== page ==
Hold On! Gimme A Sec

After nearly 39 years at Nintendo Console Designer retires

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You may not recognize Lance Barr’s name, but if you enjoy video games, you are undoubtedly familiar with his work.

Nintendo hired Barr to be the company’s design and brand director in the halcyon days of 1982. Barr’s first job was designing arcade cabinets for the American market. Despite this, the designer went on to improve Nintendo’s Japanese console designs for the western market. Barr was also responsible for the design of the Nintendo Entertainment System.

In 2005, Barr told Nintendojo, “The original design of the NES was worked out over several months including a stay of a couple of months while I worked in Japan at NCL,” “The concept was to create a wireless, modular system that looked more like a sleek stereo system than an electronic toy.” I was asked to redesign the case based on new engineering requirements after the first public showing in the United States at the Consumer Electronics Show. The wireless function, as well as some modular components like the keyboard and data recorder, were removed to save money.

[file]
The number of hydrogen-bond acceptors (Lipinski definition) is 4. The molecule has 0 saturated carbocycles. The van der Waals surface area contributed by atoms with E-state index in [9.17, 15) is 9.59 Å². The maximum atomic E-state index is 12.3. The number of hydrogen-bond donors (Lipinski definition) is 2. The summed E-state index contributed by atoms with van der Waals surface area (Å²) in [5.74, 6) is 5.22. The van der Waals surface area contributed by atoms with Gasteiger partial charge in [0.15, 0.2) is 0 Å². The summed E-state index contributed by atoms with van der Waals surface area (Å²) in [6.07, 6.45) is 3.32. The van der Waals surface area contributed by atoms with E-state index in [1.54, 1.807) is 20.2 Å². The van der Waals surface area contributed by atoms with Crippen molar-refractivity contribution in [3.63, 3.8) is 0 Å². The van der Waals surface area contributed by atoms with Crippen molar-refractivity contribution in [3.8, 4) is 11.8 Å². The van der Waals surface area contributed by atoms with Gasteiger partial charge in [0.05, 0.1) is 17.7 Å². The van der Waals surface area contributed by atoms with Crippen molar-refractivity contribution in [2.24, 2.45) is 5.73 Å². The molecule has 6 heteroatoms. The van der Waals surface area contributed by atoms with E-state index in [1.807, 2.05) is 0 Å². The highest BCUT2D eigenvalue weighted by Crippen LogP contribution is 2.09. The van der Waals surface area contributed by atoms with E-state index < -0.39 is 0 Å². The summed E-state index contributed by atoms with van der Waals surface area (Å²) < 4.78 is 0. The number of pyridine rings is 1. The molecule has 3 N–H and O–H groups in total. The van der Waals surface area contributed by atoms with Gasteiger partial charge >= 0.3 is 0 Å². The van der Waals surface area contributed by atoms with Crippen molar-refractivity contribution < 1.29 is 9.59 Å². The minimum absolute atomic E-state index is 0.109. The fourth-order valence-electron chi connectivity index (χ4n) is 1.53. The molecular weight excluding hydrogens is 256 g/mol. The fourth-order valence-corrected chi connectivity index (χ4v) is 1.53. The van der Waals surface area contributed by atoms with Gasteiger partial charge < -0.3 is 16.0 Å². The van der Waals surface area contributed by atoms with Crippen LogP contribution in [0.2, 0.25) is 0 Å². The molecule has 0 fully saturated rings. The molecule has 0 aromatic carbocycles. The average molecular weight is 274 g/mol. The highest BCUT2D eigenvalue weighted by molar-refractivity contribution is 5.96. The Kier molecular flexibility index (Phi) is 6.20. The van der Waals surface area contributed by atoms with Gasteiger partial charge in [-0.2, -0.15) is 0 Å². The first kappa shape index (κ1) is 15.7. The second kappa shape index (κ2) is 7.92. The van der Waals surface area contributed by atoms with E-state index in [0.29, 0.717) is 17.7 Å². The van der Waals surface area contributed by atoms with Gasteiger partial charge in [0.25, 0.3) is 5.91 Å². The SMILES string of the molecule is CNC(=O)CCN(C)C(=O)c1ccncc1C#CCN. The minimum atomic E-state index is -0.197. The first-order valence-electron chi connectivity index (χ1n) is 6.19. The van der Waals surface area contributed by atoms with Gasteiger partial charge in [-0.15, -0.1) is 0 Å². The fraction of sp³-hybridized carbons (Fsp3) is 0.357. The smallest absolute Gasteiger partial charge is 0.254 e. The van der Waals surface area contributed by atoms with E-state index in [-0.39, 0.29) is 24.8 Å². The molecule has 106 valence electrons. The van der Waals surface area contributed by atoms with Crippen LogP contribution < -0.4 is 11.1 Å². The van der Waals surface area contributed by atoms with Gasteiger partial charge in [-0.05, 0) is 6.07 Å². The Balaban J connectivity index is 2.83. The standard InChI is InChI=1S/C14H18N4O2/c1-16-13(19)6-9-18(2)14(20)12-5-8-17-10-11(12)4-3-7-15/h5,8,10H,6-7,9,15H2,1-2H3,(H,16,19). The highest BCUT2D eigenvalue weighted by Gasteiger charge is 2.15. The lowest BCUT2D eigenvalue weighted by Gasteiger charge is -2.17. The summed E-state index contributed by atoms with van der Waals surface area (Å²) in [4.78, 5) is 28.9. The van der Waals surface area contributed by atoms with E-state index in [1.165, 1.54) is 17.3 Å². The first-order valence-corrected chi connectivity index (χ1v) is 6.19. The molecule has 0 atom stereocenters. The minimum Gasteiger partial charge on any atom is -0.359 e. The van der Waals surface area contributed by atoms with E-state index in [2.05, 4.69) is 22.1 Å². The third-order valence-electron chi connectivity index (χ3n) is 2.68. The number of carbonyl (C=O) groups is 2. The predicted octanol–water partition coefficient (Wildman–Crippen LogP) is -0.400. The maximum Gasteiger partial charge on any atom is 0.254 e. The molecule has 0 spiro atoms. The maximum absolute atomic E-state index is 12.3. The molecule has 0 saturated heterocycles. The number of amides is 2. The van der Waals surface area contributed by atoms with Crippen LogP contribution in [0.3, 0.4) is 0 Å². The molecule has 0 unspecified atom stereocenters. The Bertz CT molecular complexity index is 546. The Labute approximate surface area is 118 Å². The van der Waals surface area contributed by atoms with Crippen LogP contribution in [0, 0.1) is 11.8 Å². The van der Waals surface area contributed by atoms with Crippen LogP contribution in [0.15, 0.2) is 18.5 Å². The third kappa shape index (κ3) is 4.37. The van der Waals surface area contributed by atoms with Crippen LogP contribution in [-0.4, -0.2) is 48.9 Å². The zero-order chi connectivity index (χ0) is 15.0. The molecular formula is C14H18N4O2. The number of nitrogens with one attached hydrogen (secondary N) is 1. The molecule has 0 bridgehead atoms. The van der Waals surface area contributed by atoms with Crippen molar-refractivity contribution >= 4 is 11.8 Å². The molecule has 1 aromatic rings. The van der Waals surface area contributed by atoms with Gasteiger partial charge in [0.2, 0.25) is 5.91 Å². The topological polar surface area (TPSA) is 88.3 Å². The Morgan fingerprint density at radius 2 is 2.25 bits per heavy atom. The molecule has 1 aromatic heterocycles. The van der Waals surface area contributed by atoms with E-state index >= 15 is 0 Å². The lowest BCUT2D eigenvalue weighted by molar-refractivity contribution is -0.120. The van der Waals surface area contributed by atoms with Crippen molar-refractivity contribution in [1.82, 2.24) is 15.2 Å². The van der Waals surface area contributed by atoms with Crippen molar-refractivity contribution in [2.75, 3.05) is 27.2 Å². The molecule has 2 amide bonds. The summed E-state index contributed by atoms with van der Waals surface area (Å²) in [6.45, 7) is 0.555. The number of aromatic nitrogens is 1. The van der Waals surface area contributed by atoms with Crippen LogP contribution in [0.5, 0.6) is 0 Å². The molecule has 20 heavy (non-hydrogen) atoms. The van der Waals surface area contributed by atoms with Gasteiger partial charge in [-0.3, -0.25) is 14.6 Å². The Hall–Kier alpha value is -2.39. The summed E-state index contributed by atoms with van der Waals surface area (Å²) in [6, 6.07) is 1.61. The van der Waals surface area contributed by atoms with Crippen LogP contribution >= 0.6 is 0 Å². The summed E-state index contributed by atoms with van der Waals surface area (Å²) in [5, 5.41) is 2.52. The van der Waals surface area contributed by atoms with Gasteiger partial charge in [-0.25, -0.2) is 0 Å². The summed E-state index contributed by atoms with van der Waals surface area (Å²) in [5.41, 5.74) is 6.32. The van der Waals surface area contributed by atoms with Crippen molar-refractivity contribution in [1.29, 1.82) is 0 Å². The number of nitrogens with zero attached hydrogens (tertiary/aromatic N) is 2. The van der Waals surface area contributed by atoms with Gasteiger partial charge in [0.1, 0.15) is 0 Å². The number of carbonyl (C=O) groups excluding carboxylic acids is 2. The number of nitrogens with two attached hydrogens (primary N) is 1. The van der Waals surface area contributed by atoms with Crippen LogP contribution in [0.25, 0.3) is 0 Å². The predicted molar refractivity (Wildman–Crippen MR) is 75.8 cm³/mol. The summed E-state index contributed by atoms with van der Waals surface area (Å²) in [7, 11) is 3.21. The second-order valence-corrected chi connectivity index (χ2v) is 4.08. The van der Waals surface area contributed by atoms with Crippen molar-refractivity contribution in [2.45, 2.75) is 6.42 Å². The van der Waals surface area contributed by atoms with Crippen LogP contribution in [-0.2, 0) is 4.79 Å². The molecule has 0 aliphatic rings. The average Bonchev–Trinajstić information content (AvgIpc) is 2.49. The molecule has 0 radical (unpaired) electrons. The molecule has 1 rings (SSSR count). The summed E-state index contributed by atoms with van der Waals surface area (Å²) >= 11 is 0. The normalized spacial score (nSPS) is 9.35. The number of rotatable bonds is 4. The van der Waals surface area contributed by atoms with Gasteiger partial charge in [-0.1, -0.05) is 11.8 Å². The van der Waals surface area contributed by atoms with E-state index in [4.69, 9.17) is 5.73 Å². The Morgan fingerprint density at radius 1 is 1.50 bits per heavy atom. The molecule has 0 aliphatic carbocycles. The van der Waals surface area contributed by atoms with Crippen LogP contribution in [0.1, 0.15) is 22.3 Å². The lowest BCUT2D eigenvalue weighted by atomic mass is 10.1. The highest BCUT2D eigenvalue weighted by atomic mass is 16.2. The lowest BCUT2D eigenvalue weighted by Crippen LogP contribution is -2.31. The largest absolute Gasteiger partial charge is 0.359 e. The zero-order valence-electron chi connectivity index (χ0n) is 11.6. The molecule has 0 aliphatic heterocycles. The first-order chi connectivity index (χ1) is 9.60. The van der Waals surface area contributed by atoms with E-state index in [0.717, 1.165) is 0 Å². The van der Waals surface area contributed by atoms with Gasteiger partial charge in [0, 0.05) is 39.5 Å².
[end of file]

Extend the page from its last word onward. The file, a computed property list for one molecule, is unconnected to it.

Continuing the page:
The most significant change was the required orientation and size to accommodate a new edge connector for inserting the games. The new edge connecter was designed as a ‘zero force’ design, allowing the game to be inserted with minimal force and then rotated down into the ‘contact’ position. The case had to be built around the game’s movement, and the NES’s shape and size had to evolve from earlier concepts.”

Barr went on to work on a variety of projects, including the NES Zapper lightgun, the NES Advantage arcade stick, the original SNES console, its updated top-loading version, and the Wii Nunchuck.

Barr then updated his Linkedin profile in July 2021, stating that he is retired and “moving onto ‘other’ projects.” Barr, thank you for all the memories, and best wishes for your retirement.

[Source: Linkedin, via Nintendolife]

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